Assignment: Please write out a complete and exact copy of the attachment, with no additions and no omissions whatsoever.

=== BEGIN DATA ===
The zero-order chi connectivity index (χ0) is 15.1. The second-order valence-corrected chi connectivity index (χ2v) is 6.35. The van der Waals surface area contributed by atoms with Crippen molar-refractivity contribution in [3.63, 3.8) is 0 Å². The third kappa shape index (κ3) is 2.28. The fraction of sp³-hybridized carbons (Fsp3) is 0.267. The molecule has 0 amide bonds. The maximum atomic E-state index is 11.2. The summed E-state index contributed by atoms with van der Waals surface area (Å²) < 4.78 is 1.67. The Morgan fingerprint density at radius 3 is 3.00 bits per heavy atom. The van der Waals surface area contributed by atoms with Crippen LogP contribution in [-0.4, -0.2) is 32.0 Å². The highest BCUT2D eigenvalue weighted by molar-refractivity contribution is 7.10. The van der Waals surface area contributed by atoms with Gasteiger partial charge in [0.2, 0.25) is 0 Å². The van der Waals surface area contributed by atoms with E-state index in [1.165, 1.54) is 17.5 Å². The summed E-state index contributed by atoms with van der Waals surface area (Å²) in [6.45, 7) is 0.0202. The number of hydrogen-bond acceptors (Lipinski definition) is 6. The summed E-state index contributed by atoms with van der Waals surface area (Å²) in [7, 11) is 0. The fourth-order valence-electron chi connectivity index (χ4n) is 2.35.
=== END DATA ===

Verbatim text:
The zero-order chi connectivity index (χ0) is 15.1. The second-order valence-corrected chi connectivity index (χ2v) is 6.35. The van der Waals surface area contributed by atoms with Crippen molar-refractivity contribution in [3.63, 3.8) is 0 Å². The third kappa shape index (κ3) is 2.28. The fraction of sp³-hybridized carbons (Fsp3) is 0.267. The molecule has 0 amide bonds. The maximum atomic E-state index is 11.2. The summed E-state index contributed by atoms with van der Waals surface area (Å²) < 4.78 is 1.67. The Morgan fingerprint density at radius 3 is 3.00 bits per heavy atom. The van der Waals surface area contributed by atoms with Crippen LogP contribution in [-0.4, -0.2) is 32.0 Å². The highest BCUT2D eigenvalue weighted by molar-refractivity contribution is 7.10. The van der Waals surface area contributed by atoms with Gasteiger partial charge in [0.2, 0.25) is 0 Å². The van der Waals surface area contributed by atoms with E-state index in [1.165, 1.54) is 17.5 Å². The summed E-state index contributed by atoms with van der Waals surface area (Å²) in [6.45, 7) is 0.0202. The number of hydrogen-bond acceptors (Lipinski definition) is 6. The summed E-state index contributed by atoms with van der Waals surface area (Å²) in [7, 11) is 0. The fourth-order valence-electron chi connectivity index (χ4n) is 2.35.